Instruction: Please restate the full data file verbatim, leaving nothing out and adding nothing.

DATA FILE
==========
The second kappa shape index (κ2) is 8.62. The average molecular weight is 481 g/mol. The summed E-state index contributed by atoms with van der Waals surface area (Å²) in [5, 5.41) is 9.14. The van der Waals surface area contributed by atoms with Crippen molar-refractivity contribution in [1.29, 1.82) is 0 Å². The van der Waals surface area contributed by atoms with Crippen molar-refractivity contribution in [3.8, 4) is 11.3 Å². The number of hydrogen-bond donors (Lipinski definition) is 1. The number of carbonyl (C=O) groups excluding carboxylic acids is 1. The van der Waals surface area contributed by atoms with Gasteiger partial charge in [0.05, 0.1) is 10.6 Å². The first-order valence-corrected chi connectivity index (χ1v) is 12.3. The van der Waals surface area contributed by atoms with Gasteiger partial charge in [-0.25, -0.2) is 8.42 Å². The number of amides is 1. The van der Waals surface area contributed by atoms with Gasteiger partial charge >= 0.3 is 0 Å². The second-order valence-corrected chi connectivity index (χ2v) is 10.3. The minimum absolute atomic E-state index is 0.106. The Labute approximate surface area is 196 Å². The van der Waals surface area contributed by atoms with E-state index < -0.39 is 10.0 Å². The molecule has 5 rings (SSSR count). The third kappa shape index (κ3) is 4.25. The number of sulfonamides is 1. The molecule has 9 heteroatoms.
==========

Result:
The second kappa shape index (κ2) is 8.62. The average molecular weight is 481 g/mol. The summed E-state index contributed by atoms with van der Waals surface area (Å²) in [5, 5.41) is 9.14. The van der Waals surface area contributed by atoms with Crippen molar-refractivity contribution in [1.29, 1.82) is 0 Å². The van der Waals surface area contributed by atoms with Crippen molar-refractivity contribution in [3.8, 4) is 11.3 Å². The number of hydrogen-bond donors (Lipinski definition) is 1. The number of carbonyl (C=O) groups excluding carboxylic acids is 1. The van der Waals surface area contributed by atoms with Gasteiger partial charge in [0.05, 0.1) is 10.6 Å². The first-order valence-corrected chi connectivity index (χ1v) is 12.3. The van der Waals surface area contributed by atoms with Gasteiger partial charge in [-0.25, -0.2) is 8.42 Å². The number of amides is 1. The van der Waals surface area contributed by atoms with Gasteiger partial charge >= 0.3 is 0 Å². The second-order valence-corrected chi connectivity index (χ2v) is 10.3. The minimum absolute atomic E-state index is 0.106. The Labute approximate surface area is 196 Å². The van der Waals surface area contributed by atoms with E-state index < -0.39 is 10.0 Å². The molecule has 5 rings (SSSR count). The third kappa shape index (κ3) is 4.25. The number of sulfonamides is 1. The molecule has 9 heteroatoms.